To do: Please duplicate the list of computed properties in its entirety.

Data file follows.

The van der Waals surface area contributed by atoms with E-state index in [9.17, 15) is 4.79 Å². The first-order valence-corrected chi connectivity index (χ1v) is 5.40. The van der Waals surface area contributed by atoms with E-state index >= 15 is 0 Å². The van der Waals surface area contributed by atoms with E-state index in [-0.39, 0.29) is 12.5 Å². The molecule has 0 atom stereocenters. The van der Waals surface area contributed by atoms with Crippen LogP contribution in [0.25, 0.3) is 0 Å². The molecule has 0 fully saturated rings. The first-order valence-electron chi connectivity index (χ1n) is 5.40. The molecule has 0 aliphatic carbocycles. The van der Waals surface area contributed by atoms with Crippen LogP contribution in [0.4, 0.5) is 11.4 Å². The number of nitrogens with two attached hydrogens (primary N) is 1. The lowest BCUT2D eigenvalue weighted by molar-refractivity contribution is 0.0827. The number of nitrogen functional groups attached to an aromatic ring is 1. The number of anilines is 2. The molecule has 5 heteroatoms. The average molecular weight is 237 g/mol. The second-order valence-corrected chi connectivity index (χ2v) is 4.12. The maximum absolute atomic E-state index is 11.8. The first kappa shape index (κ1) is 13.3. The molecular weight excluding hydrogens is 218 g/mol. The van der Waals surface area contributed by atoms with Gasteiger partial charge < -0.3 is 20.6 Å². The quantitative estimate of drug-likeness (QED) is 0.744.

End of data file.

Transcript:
The van der Waals surface area contributed by atoms with E-state index in [9.17, 15) is 4.79 Å². The first-order valence-corrected chi connectivity index (χ1v) is 5.40. The van der Waals surface area contributed by atoms with E-state index >= 15 is 0 Å². The van der Waals surface area contributed by atoms with E-state index in [-0.39, 0.29) is 12.5 Å². The molecule has 0 atom stereocenters. The van der Waals surface area contributed by atoms with Crippen LogP contribution in [0.25, 0.3) is 0 Å². The molecule has 0 fully saturated rings. The first-order valence-electron chi connectivity index (χ1n) is 5.40. The molecule has 0 aliphatic carbocycles. The van der Waals surface area contributed by atoms with Crippen LogP contribution in [0.4, 0.5) is 11.4 Å². The number of nitrogens with two attached hydrogens (primary N) is 1. The lowest BCUT2D eigenvalue weighted by molar-refractivity contribution is 0.0827. The number of nitrogen functional groups attached to an aromatic ring is 1. The number of anilines is 2. The molecule has 5 heteroatoms. The average molecular weight is 237 g/mol. The second-order valence-corrected chi connectivity index (χ2v) is 4.12. The maximum absolute atomic E-state index is 11.8. The first kappa shape index (κ1) is 13.3. The molecular weight excluding hydrogens is 218 g/mol. The van der Waals surface area contributed by atoms with Gasteiger partial charge < -0.3 is 20.6 Å². The quantitative estimate of drug-likeness (QED) is 0.744.